Midsize Dualsport Suggestions ?

Discussion in 'Thumpers' started by Ever Onward, Apr 18, 2013.

  1. Ever Onward

    Ever Onward Older,Wiser, Smarter

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    Im thinking of upgradeing out of a Yamaha XT 350. Not interested in going up to a full 650. Something in the 400 to 500cc or so range would be best.

    It needs to be reasonable seat height, street legal, and for the most part able to cruise highway a bit faster and stronger than my 350.

    It will be mostly gravel and sand roads for off road, with the occasional rocky or rooty woods and hillsides. No real hardcore rough stuff. A KLR 650 kinda bike, but lower, lighter, smaller. Had a few KTM's in the past, dont wanna go orange again though.

    Maybe Suzuki DR series, or whats another option. Thinking in the range of '09 and older.

    Thanks !
    #1
  2. Buliwyf

    Buliwyf Been here awhile

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    I chose a DRZ400 S for what you decribe.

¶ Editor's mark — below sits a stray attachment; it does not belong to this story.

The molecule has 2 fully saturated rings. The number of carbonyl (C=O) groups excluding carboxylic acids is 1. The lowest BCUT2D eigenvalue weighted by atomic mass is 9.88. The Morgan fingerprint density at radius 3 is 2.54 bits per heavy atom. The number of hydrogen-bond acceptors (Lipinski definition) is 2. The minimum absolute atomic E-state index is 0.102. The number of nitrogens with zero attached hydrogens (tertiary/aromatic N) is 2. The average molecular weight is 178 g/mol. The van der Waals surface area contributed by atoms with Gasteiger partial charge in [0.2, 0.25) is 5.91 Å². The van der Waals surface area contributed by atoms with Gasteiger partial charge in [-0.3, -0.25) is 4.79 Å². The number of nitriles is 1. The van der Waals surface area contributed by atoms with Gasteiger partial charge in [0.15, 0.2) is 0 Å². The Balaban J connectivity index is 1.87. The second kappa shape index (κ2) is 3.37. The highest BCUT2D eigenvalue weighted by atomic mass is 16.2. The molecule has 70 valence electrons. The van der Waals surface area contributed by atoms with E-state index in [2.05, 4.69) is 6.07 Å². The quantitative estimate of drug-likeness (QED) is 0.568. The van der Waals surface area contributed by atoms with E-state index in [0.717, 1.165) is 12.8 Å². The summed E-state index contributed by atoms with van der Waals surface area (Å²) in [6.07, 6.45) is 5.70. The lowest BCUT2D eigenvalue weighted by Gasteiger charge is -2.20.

I prefer hitting 55mph backroads instead of highway. But that's the way it's supposed to be with ADV travel.
    #2
  3. Blakebird

    Blakebird Solo Backwardo

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    DR350SE

    factory legal, six spd... can be found cheap and they're XR reliable
    #3
  4. Ever Onward

    Ever Onward Older,Wiser, Smarter

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    The DRZ 400 was one of my thoughts. I have to wonder how much more capeable it is of 60 MPH on the pavement for a stretch than my XT 350 ?

    I have rode a KLR 650 and found it more than adequate for the use Im intending it for. My old 350 just hasnt got the H.P. to comfortably swing 60 MPH into a headwind for any extended stretch.

    I need a bike that can easily be happy for a 30 mile stretch of pavement at full highway speed without too much strain. The old XT isnt happy at those speeds if it goes on for more than a few miles........it will do it , but you can tell its a strain. What I need is something midway between the XT and the KLR 650.
    #4
  5. trainman

    trainman Been here awhile

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    You want the bike that everyone wants, a Japanese built 450 with, 6-speed trans, water cooled, 6 gal. fuel tank, fuel injection, 320 lbs. total weight, rear rack, and for a list price of $6500.00. I want one too, in red, lime green, blue, or yellow, who can every get one to production 1st is the one I will buy.

    John
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  6. Kommando

    Kommando Long timer